IT WASN’T REPORTED much, but Dr. Alan I. Leshner, head of the prestigious American Association for the Advancement of Science (AAAS), sent a letter to Jim Tucker, Speaker of the Louisiana House, urging rejection of the creationism bill. Excerpt:
Backers of the bill, including the Louisiana Family Forum and the Seattle-based Discovery Institute, are longtime supporters of attempts to teach creationism or intelligent design as science. The judicial courts have ruled that both of these are religious concepts that do not belong in public school science classrooms. In fact, it was Louisiana’s own “creation science” law that the U.S. Supreme Court declared unconstitutional in 1987.
Louisiana students need a firm understanding of evolution and other essential scientific concepts to compete for high-skill jobs in an increasingly high-tech world economy. Asserting that there are controversies about these concepts among scientists – when in fact there are not – will only confuse them. I urge you to protect the future of science education in your state by rejecting this bill.
But the House, in its wisdom, ignored the AAAS. Why shouldn’t they? After all, the AAAS only represents around 262 affiliated societies and academies of science, serving 10 million individuals. They are also the publishers of Science, which has the largest paid circulation of any peer-reviewed general science journal in the world, with an estimated total readership of one million.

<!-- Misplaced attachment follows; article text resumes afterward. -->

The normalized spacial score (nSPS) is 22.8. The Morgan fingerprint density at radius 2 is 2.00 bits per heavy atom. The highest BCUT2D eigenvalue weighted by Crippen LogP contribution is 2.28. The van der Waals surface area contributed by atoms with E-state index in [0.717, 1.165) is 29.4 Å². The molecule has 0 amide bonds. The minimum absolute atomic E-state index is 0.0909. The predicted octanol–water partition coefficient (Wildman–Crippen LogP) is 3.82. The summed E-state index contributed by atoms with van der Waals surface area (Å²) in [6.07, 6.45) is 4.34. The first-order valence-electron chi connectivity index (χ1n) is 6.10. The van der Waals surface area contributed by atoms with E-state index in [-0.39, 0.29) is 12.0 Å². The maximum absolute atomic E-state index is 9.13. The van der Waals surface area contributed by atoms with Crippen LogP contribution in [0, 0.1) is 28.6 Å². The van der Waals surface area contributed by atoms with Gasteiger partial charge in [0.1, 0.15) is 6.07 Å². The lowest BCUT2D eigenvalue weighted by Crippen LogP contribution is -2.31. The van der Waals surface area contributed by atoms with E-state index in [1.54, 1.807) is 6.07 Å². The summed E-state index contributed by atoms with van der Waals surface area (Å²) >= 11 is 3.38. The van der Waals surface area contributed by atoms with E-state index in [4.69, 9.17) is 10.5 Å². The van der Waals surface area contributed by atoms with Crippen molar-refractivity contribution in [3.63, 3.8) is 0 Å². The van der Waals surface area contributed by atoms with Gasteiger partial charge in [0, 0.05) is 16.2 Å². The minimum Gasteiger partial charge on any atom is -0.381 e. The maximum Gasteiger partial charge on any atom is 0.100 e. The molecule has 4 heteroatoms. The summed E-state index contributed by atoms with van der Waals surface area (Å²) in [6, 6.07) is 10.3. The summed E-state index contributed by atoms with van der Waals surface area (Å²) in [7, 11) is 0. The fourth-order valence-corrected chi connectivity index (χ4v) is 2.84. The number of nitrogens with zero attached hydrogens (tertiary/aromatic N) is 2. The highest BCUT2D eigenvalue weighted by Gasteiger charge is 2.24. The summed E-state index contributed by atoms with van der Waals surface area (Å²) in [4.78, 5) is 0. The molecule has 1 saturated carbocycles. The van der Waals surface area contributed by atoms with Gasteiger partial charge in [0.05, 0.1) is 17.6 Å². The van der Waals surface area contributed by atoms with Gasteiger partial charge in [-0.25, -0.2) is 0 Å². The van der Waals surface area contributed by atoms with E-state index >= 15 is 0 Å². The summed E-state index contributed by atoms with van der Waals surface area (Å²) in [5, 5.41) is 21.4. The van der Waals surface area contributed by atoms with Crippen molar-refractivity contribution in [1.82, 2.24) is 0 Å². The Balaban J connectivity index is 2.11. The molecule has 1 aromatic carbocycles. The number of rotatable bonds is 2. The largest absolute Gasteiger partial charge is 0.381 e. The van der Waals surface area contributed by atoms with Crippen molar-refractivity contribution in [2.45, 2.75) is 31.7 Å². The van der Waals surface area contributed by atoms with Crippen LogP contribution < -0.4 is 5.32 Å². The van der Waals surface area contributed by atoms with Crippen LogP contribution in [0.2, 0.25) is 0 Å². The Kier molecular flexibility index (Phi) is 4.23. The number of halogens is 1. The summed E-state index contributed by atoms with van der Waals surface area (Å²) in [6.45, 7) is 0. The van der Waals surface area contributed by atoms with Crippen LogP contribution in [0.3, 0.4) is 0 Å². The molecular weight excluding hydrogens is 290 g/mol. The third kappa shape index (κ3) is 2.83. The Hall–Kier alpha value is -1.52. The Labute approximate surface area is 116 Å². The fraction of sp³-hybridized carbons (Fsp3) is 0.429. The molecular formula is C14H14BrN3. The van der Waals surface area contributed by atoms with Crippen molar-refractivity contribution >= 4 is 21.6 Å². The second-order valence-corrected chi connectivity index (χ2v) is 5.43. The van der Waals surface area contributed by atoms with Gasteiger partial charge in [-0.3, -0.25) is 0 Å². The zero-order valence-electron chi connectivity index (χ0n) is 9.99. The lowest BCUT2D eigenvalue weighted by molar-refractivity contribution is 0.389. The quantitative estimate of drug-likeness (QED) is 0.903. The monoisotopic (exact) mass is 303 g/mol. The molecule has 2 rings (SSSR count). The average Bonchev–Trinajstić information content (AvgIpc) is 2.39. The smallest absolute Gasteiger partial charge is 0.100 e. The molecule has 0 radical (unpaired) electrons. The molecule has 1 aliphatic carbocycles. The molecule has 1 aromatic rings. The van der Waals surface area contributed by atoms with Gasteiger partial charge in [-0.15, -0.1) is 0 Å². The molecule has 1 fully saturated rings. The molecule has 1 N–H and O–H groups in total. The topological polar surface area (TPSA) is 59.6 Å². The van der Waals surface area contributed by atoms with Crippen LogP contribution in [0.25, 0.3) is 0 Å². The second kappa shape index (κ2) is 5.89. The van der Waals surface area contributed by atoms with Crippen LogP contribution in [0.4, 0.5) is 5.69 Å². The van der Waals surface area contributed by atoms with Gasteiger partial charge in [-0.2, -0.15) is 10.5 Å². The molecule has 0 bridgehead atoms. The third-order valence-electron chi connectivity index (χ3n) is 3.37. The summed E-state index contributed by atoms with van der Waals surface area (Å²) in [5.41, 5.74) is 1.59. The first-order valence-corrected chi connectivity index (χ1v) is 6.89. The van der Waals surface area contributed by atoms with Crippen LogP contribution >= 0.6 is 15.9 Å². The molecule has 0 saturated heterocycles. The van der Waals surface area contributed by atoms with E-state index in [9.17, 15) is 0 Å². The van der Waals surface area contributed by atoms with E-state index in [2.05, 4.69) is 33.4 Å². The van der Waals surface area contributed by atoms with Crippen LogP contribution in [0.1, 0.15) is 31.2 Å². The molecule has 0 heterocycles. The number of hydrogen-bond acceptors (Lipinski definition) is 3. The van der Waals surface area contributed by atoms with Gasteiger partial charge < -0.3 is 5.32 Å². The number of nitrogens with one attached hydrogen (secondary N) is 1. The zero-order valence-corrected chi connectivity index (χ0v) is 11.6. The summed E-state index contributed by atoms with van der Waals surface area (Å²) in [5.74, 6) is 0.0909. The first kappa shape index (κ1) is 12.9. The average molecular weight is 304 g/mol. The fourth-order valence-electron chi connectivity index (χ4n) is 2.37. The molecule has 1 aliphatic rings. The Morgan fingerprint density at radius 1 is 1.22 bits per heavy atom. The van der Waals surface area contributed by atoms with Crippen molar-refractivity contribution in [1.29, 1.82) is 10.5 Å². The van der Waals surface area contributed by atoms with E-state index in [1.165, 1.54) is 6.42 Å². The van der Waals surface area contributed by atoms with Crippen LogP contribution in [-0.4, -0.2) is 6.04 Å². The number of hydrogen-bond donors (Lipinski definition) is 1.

There is also a local organization, the Louisiana Coalition for Science, working to defeat the bill. Barbara Forrest, a professor of philosophy at Southeastern Louisiana University, is a founding member. She was a key witness in the Dover litigation back in 2005 — Kitzmiller v. Dover Area School District.
The Louisiana Coalition for Science has a lot of good information at their website. Check it out.